... In modern literature, this short in form and capacious in content poem - a unique phenomenon ...

Yigal and Raya Ameir, Writers, Israel, July 2008
The poem by Alexander Korotko "Abraham and Isaac" is written in a filigree and, at the same time, modern language, possessing an almost mystical ability to create an illusion of biblical time, in which the echoes of Abraham and Isaac's footsteps are heard, the rustle of the breeze or the silence of the night - "It was night and silence ... ", Which is growing, moving into a powerful crescendo, the experience of the father for the fate of his son and Love for the Most High.

The talented hand of the poet not only reveals with great skill the complex range of his father's experiences, but also immerses the reader in them, forcing him to share his readiness for the God test in the crucible of faith, where only the Great Faith in the Most High, His Trust in Abraham and the elect People.

Fulfilling the will of the Lord God, Abraham acts like a spellbound, but at the moment of the highest mental stress, as if waking up, he grumbles and, turning to Heaven, exclaims: "I will not give it to you!"

This moment of Truth is described in such a talented and penetrating manner that it certainly can not help but stir people - from the simple reader to the Wise Men of Israel and the Jewish world - and again and again into the study of the greatness of Abraham's feat - a feat of overcoming his doubts, overcoming himself .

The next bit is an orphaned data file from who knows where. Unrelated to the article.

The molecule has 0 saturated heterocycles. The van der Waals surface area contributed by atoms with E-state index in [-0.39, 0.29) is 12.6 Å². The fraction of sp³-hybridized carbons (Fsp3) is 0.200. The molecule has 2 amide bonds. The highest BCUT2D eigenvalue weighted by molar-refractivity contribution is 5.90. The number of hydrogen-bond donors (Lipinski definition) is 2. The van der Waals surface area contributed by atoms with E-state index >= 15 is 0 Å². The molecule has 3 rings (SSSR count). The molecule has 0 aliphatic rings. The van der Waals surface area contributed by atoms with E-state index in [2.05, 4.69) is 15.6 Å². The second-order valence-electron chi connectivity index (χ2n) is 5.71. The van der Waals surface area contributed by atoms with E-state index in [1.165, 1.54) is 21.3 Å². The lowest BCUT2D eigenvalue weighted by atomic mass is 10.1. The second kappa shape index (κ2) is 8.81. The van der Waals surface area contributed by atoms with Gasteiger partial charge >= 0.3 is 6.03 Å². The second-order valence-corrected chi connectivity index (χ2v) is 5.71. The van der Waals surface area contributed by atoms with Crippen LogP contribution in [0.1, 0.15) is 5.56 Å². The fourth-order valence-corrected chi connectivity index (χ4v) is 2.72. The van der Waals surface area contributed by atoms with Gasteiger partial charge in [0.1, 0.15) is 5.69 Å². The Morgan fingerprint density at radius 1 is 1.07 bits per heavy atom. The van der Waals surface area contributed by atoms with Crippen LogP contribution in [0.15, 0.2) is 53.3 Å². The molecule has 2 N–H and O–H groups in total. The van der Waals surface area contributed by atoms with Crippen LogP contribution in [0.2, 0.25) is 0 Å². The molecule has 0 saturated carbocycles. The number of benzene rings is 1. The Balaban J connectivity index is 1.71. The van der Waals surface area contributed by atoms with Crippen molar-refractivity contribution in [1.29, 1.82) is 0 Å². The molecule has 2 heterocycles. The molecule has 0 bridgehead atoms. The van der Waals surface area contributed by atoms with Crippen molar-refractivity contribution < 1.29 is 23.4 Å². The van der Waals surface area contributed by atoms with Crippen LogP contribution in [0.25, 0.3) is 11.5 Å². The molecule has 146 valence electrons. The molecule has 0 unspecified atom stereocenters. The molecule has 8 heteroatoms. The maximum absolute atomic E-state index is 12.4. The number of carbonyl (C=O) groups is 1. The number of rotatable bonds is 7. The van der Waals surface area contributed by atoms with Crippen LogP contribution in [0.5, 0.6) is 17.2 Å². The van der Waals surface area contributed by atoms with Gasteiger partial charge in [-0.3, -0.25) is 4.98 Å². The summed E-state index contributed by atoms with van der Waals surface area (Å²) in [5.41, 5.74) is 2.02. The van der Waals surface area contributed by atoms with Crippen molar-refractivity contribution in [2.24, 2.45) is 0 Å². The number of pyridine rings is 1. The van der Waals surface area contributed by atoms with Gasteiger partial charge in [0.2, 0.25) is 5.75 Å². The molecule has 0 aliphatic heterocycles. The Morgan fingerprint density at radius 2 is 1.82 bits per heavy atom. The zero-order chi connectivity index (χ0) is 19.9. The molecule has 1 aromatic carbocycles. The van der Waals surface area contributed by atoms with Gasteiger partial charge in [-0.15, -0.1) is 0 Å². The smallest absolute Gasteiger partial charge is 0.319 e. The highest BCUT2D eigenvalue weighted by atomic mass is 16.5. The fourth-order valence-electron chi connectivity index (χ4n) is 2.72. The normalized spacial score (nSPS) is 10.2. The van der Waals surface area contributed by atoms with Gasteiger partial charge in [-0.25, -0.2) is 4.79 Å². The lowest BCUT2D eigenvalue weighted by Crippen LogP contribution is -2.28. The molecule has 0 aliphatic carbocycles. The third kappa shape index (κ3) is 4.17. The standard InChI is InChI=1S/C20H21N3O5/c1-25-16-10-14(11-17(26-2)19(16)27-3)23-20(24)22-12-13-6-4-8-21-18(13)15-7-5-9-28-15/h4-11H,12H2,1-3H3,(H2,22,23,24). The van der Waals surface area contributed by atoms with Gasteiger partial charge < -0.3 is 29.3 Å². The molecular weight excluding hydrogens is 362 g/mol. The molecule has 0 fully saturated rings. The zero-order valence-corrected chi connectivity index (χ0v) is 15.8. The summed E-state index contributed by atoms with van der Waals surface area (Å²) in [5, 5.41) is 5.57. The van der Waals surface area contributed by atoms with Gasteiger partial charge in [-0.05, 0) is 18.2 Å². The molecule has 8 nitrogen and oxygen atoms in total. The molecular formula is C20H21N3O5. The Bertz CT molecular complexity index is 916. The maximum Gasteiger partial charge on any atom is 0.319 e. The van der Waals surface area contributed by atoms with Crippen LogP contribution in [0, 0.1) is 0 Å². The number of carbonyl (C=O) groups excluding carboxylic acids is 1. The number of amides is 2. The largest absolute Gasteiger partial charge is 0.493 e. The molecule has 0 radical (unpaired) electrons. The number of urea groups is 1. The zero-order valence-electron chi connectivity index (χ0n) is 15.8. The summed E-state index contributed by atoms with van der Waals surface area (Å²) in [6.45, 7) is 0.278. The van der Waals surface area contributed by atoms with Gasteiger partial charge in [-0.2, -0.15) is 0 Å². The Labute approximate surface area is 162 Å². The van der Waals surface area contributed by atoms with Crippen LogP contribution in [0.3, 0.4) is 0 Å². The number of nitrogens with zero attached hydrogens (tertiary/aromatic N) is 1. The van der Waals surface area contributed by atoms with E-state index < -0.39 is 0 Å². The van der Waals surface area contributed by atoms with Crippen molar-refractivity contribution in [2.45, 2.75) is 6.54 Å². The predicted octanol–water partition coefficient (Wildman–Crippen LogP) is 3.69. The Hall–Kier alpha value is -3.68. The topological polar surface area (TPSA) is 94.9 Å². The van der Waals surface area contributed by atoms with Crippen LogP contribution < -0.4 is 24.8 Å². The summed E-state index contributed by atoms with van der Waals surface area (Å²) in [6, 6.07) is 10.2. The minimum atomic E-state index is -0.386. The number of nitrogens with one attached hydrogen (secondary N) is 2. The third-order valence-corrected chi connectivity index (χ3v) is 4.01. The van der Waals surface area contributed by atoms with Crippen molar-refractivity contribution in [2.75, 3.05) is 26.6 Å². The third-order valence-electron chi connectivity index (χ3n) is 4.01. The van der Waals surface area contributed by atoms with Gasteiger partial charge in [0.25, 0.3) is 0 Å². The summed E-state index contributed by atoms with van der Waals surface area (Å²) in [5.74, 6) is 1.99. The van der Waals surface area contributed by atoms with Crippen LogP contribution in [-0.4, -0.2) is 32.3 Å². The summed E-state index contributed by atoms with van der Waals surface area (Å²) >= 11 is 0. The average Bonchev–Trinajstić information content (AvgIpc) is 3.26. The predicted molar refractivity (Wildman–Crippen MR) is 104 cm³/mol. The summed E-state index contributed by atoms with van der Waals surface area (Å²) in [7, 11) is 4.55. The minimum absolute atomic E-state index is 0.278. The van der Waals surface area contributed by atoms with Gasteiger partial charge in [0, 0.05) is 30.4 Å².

In the Torah there is the idea of blessing and punishment. Many philosophers and religious sages, trying to explain the moment of Abraham's hesitation, accentuated the role of Satan, offering Abraham the seemingly simple and affordable way of abandoning the sacrifice of the only, long-awaited and beloved son. A. Korotko mentions Satan almost casually, concentrating all the potential of his poetic and philosophical gift on the experiences and internal struggles of Abraham, thereby forcing the reader to experience an unbearable, growing emotional tension, down to catharsis, to the liberating words: "Everything is in the past."

It is not difficult to imagine how deeply the poet should have plunged into the world of Abraham, for only after experiencing all his pain in his mind could it be possible to build monologues and dialogues of heroes with such force and persuasiveness, without undue patheticism, so tenderly and subtly convey the meaning of the Great Experience .

It can be argued that in modern literature this short in form but capacious in content poem is unique and exciting, worthy of the reader's attention.